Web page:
Assuntos
Comportamento Apetitivo , Aves , Voo Animal , Animais , Fenômenos Biomecânicos , Aves/fisiologia , Territorialidade , Asas de Animais
12.
Sci Rep ; 11(1): 12408, 2021 06 11.
Artigo em Inglês | MEDLINE | ID: mdl-34117320

RESUMO

Among marine invertebrates, polychaete worms form symbiotic associations showing a wide variety of host use patterns. Most commonly, they live solitary on hosts, likely resulting from territorial behavior, yet little is known of the precise nature of the involved interactions. Based on field and laboratory observations, we described the symbiotic association between Ophthalmonoe pettibonae and Chaetopterus cf. appendiculatus from Nhatrang Bay (Vietnam). Then, by experimentally manipulating the competitor-to-resource ratio, we analyzed symbiont behavior and we assessed whether the 1:1 uniform distribution observed in nature could be driven by agonistic territorial behavior. Hosts and symbiont populations had low densities, lacked size relationships and showed higher prevalence when denser. Symbiont behavior included territoriality, expressed through conspecific recognition and intraspecific aggressive interactions (pursuit and escaping, hiding, choosing position, aggressive fighting, and targeting a specific bite zone). Our experiments proved that territoriality led to host monopolization by a single symbiont, provided the first empirical evidence that symbiont body injuries were caused during territorial contests, and allowed us to first suggest that a marine symbiotic invertebrate may control a territory extending beyond its host, even including neighboring hosts. Overall, this is the first report of such a complex symbiotic behavior for an annelid polychaete.


Assuntos
Comportamento Animal , Poliquetos/fisiologia , Simbiose , Territorialidade , Animais , Vietnã
13.
Am J Primatol ; 83(8): e23292, 2021 08.
Artigo em Inglês | MEDLINE | ID: mdl-34170034

RESUMO

The home ranges of odd-nosed colobines as reported by a number of studies can vary greatly both within and between taxa. Evaluating Pygathrix, particularly within the context of the odd-nosed colobines, has proven challenging due to the comparable dearth of published data on all three species-Pygathrix nigripes, Pygathrix cinerea, and Pygathrix nemaeus. This dearth has also proven challenging when assessing territoriality within Pygathrix and contextualizing this behavior to odd-nosed colobines. For this study, we set out to assess home range, daily path length, and territoriality in a population of P. nemaeus at Son Tra Nature Reserve in Vietnam. We collected a total of 259 h of behavioral data using 10-min focal follows with 1-min instantaneous scans, including GPS recordings for each follow. We collected phenology and weather data, which were then used with Pearson's correlations to test whether ecological factors influenced variation in ranging or daily path length at both the monthly and seasonal levels. Finally, we used the Mitani-Rodman defendability index to assess territoriality in P. nemaeus. We found that our population of P. nemaeus had a home range of 36.00 ha with a core area of 8.02 ha and an average daily path length of 509.11 ± 244.87 m. Daily path length was correlated to precipitation such that daily path lengths were shorter during increases in rainfall (r(17) = 0.52, p = .03). These measures resulted in a defendability index of 0.75, suggesting that the population of P. nemaus on Son Tra does not travel far enough each day to actively defend territorial borders.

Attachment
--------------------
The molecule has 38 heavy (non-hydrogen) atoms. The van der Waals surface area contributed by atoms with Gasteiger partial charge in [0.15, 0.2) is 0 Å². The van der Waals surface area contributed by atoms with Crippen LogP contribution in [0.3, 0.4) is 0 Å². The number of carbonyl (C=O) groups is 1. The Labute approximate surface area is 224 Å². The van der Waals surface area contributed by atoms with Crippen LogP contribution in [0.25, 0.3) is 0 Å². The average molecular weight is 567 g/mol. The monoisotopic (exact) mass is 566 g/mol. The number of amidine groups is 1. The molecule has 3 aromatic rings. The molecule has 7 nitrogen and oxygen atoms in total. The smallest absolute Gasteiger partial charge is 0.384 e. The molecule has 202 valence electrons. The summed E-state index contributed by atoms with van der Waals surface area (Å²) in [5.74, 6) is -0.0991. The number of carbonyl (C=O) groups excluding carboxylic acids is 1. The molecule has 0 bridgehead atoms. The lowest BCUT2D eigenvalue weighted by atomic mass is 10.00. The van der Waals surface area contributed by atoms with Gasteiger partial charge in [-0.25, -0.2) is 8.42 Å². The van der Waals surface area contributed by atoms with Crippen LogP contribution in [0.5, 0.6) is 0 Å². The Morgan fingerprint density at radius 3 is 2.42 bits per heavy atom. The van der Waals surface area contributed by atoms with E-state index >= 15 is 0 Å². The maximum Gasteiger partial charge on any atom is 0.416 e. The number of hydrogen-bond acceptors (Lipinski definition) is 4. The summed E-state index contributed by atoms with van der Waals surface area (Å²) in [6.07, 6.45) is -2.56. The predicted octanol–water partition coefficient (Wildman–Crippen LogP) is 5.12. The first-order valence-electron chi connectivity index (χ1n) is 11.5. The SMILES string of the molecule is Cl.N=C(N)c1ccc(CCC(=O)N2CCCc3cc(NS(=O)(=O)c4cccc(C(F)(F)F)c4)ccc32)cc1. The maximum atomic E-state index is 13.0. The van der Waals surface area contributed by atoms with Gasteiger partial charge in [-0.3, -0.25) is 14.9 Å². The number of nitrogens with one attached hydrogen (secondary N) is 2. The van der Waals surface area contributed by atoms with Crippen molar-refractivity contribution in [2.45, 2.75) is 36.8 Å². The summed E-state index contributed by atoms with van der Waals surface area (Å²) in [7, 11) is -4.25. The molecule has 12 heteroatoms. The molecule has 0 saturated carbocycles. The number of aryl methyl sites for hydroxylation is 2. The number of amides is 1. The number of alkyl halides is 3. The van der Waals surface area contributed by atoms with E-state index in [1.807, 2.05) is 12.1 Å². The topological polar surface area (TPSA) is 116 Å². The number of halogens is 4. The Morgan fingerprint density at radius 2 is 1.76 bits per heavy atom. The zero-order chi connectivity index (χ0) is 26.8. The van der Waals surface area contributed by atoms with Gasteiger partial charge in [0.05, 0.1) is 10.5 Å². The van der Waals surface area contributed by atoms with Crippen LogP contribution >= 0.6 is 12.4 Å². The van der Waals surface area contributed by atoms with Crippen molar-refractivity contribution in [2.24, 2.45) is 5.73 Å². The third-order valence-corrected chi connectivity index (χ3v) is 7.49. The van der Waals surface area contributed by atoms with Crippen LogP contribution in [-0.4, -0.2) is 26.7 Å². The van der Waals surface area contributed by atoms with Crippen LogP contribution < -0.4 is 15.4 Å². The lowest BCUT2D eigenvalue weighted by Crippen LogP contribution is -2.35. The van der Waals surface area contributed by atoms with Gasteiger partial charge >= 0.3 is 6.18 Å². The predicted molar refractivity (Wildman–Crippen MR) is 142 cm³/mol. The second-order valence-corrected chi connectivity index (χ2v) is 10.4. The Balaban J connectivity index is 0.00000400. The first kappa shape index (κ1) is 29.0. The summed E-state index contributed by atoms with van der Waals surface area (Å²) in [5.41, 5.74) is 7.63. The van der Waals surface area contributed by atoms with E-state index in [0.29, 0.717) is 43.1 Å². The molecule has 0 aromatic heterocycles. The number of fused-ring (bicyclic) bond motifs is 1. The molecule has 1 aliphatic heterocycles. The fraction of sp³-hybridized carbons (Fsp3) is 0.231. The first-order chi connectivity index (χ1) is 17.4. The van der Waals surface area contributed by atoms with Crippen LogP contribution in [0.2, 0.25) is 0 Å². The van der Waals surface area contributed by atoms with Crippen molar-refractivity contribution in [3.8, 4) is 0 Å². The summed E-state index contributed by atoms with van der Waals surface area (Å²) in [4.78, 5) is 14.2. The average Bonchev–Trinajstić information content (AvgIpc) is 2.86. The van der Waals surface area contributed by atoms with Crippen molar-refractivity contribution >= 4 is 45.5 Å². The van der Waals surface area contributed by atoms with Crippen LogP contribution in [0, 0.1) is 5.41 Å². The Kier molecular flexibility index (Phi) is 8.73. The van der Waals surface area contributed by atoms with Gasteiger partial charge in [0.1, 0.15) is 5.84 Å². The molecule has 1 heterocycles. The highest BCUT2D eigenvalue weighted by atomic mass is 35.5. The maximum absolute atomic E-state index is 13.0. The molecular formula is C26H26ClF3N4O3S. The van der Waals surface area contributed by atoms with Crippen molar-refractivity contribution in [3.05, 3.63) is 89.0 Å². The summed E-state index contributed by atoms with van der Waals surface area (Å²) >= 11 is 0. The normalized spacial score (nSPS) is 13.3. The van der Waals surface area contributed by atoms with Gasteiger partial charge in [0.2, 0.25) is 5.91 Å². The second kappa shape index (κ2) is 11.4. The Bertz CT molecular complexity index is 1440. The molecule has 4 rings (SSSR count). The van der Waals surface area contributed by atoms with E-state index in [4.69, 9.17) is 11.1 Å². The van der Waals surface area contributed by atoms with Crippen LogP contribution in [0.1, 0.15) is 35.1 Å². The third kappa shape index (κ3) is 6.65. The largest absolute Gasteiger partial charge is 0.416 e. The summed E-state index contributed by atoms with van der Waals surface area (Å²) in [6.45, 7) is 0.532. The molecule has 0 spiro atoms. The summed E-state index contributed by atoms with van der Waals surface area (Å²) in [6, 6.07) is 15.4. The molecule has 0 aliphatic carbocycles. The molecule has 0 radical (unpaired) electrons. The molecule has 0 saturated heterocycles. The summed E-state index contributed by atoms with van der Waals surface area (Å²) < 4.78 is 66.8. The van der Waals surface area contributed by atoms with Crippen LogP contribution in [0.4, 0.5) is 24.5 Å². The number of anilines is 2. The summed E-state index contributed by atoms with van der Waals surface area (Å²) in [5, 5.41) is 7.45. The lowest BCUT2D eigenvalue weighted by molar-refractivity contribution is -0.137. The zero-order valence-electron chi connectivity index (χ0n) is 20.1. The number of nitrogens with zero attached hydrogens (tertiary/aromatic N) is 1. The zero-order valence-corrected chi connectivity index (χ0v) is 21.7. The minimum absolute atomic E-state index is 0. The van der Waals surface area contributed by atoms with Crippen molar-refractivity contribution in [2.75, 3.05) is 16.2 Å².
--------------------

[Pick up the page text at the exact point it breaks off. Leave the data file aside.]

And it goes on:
Assuntos
Presbytini , Animais , Comportamento de Retorno ao Território Vital , Núcleo Familiar , Territorialidade , Vietnã
14.
Sci Rep ; 11(1): 9742, 2021 05 07.
Artigo em Inglês | MEDLINE | ID: mdl-33963209

RESUMO

The odonates are insects that have a wide range of reproductive, ritualized territorial, and aggressive behaviors. Changes in behavior are the first response of most odonate species to environmental alterations. In this context, the primary objective of the present study was to assess the effects of environmental alterations resulting from shifts in land use on different aspects of the behavioral diversity of adult odonates. Fieldwork was conducted at 92 low-order streams in two different regions of the Brazilian Amazon. To address our main objective, we measured 29 abiotic variables at each stream, together with five morphological and five behavioral traits of the resident odonates. The results indicate a loss of behaviors at sites impacted by anthropogenic changes, as well as variation in some morphological/behavioral traits under specific environmental conditions. We highlight the importance of considering behavioral traits in the development of conservation strategies, given that species with a unique behavioral repertoire may suffer specific types of extinction pressure.